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The Next Wave of Ecommerce Platforms: Tackling the Omnichannel Challenge

In the last ten to fifteen years, there have been two primary ways in which ecommerce platform vendors have segmented their target customers and differentiated from each other:

  • Customer size: small (mom and pop shops selling under $10 million), mid-market (anywhere from $10 million to $500 million in revenue), or enterprise (usually $1 billion and above).
  • Customer business model: B2C, B2B, or in some cases, a combination of the two.

However, as ecommerce has matured and grown to be a multi-billion dollar industry, new ecommerce platform vendors are emerging. This next wave of vendors – let’s call them ecommerce 2.0 – are targeting more defined customer segments, such as brand manufacturers selling direct-to-consumer or online grocery stores. What’s more, ecommerce 2.0 vendors are filling a gap they see in the marketplace for solutions that help those specific customer types move to omnichannel delivery.

This next wave of ecommerce 2.0 vendors is heavily funded by private investors and staffed with management teams of ecommerce veterans. Many of these veterans either led some of the largest platform implementations in the first ecommerce wave or worked at ecommerce vendors such as hybris, Oracle or IBM. They are now applying their first-hand knowledge of ecommerce 1.0 technologies as well as the way some of the world’s largest companies implemented those technologies to building businesses competing with their former employers and partners.

As a research firm, we hold many briefings throughout the year with vendors of customer experience-related technologies. The following are three ecommerce platform vendors that for me are examples of the next wave of ecommerce platforms.


commercetools is headquartered in Germany and owned by REWE group, one of that country’s largest online retailers. In the last two years the company has expanded to the Americas, opening offices in NYC and Durham, North Carolina. commercetools’ senior executives held prior management roles at Oracle and hybris and led practices implementing those technologies.

commercetools grew out of its founders’ observation that as eretailers grew in the last decade, they were struggling adding features at the speed necessary to stay competitive. commercetools believed instead that a more flexible, Saas-based service model based on microservices architecture was needed, which would allow for more flexibility and speed in adding new features and distributing product data across channels.

commercetools’ target customer is an omnichannel B2C retailer that is midmarket or enterprise in size. The company has partnered with several major CMS vendors (Adobe, HippoBloomreach, Acquia). As more companies look for help integrating content and commerce, it would not be surprising to see commercetools merge or be acquired by one of their partners in the next six to twelve months.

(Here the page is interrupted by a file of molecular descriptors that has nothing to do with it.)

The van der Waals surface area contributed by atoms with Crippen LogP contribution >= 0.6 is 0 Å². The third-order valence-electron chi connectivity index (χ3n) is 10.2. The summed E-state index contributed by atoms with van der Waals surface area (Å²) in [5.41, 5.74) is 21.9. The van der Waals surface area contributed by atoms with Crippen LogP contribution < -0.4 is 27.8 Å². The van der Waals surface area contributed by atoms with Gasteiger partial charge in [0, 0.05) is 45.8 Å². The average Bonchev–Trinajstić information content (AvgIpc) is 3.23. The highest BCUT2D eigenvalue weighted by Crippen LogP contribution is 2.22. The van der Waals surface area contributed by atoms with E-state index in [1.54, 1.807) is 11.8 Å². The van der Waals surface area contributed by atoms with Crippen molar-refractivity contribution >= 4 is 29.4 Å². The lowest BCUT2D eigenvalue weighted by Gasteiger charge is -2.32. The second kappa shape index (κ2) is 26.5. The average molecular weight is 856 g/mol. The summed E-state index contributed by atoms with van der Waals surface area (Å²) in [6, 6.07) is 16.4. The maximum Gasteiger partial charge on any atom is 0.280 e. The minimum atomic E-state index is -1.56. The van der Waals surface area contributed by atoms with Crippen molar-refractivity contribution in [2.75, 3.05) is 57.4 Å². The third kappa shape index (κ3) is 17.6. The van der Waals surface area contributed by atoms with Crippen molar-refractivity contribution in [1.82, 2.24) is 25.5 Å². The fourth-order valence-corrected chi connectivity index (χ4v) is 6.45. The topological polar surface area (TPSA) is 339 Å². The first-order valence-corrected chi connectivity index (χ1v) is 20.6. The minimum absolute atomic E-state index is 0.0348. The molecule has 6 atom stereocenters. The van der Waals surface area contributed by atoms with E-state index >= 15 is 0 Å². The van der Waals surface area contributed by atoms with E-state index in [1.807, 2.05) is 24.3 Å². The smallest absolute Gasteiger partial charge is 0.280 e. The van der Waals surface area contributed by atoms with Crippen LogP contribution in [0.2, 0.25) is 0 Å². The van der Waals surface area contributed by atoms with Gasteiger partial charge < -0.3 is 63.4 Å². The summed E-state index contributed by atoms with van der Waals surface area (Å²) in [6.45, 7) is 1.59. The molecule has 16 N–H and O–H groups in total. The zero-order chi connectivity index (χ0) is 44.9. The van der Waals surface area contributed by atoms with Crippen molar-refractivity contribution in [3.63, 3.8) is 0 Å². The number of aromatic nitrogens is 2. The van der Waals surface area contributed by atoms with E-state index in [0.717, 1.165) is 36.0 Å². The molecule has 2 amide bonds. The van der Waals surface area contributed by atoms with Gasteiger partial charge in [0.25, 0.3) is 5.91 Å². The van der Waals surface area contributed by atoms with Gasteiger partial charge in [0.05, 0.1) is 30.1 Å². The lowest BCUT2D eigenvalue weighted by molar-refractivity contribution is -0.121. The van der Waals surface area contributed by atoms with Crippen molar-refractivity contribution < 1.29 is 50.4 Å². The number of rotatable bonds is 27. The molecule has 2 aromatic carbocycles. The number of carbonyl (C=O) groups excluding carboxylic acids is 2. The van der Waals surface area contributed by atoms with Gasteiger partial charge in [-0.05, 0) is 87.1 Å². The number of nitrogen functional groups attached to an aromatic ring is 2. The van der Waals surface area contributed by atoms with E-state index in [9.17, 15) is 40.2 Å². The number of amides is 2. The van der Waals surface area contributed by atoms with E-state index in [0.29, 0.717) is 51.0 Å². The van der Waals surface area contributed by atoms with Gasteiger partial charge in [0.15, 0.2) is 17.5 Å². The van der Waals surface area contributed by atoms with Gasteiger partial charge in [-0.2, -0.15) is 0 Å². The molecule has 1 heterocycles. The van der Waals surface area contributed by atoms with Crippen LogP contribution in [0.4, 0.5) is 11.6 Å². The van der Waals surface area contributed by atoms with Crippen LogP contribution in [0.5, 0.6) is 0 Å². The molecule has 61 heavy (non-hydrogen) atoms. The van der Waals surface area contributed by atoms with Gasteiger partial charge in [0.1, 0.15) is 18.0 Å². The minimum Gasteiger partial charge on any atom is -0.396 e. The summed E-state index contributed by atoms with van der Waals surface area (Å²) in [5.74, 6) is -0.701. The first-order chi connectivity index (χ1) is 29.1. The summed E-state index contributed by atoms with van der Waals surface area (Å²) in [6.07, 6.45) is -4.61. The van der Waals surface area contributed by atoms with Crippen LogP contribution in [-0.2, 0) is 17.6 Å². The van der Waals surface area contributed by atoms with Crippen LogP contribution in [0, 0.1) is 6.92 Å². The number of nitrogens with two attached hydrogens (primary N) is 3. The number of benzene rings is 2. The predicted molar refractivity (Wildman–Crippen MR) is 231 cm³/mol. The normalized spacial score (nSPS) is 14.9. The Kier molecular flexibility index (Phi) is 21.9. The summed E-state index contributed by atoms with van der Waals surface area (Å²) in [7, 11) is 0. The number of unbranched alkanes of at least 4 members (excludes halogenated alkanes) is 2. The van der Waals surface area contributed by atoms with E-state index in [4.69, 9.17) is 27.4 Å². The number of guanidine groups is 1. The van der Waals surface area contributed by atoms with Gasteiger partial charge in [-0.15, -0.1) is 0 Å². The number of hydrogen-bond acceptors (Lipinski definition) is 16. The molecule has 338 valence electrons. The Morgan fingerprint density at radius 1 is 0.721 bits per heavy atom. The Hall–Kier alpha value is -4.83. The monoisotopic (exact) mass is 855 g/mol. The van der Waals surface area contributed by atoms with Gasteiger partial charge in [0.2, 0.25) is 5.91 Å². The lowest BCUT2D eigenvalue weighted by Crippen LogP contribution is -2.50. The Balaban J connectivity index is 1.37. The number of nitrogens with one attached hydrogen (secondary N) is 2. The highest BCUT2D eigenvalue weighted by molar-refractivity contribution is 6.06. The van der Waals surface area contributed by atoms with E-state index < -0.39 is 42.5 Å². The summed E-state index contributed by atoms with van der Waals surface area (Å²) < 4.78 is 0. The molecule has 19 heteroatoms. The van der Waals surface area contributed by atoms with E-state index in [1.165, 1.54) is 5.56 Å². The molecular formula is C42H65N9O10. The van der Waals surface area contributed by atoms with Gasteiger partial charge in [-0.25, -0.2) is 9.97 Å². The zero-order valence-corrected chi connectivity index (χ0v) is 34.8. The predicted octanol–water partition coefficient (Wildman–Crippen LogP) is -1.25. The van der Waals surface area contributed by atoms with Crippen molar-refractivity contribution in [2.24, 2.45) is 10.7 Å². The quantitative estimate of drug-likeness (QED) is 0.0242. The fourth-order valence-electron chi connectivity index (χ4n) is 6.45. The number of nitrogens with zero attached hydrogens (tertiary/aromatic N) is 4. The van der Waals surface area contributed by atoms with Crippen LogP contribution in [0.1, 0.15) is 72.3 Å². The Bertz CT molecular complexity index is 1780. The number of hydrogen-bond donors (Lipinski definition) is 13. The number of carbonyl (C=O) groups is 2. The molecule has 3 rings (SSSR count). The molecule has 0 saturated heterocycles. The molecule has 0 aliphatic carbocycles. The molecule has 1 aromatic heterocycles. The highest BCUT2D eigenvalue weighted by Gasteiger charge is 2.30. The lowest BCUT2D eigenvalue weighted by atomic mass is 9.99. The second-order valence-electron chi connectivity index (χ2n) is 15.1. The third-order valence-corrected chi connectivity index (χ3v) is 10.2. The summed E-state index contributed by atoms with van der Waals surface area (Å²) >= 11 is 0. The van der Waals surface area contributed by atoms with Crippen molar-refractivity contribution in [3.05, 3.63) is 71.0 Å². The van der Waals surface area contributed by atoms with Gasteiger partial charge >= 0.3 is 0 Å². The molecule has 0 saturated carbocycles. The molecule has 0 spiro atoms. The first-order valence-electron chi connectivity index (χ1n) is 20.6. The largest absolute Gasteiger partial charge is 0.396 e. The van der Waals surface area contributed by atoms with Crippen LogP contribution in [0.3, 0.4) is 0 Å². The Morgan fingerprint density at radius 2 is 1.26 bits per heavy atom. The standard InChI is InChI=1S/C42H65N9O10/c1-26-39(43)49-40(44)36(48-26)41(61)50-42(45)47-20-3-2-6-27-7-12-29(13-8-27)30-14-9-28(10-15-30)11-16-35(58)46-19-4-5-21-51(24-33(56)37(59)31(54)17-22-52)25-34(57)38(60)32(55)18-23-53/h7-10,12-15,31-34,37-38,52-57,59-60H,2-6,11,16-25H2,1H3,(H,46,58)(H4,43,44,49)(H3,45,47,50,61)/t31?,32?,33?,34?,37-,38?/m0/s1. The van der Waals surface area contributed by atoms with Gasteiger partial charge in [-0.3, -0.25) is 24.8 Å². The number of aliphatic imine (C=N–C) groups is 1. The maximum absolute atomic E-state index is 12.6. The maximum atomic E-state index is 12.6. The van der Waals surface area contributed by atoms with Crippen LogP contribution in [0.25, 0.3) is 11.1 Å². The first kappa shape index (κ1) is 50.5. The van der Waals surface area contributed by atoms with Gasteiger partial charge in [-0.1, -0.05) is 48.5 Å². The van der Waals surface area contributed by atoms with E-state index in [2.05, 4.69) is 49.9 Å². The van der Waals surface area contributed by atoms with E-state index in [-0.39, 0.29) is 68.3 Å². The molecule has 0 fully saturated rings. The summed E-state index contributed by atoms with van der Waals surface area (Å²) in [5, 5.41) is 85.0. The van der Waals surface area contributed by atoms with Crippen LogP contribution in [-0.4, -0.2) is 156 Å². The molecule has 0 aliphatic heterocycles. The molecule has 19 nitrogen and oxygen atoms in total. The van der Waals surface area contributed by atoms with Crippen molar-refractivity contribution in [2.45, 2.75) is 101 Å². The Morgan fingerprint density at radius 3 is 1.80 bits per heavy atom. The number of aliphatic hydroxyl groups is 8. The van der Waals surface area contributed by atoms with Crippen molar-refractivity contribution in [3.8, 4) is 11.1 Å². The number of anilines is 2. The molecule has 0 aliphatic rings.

Kibo, headquartered in Dallas, Texas, is owned by Vista Equity Group. The company is the result of multiple mergers and acquisitions of related commerce technologies over the last two years: MarketLive, Shopatron, Baynote, and Mozu.

Calling itself a “modern cloud commerce platform,”, Kibo’s leadership saw a need in the market for a solution that solved the divide between online and in-store, as retailers struggled keeping up with the speed that sales are moving online. Such a solution would provide a seamless experience for customers wherever they are, taking advantage of the fact that with smartphones, customers carry the point-of-sale with them wherever they go.

Kilo’s target customers are omnichannel retailers and branded manufacturers, mid market and lower-end enterprise in size.

Symphony Commerce

Symphony Commerce is the newest of the group, having launched in 2013. Headquartered in San Francisco, the company is owned by investment firms including Bain Capital, FirstMark Capital, and CRV.

Symphony is offering what it calls “commerce as a service,” which includes order management and fulfillment as well as a storefront. The company sees branded commerce is getting more distributed: more channels, smaller more frequent orders, and less predictable. Branded manufacturers see potential new channels, but don’t know how to sell through them. For example: a sports drink can be sold not just in supermarkets and convenience stores, but also in gyms or at sports apparel stores.

The vendor landscape for ecommerce is changing rapidly, and quadrants and waves are out of date as soon as they are published. If your organization is considering upgrading, expanding, or replacing your ecommerce infrastructure, contact us. We can help you select the platform and implementation partner that best suits your needs.


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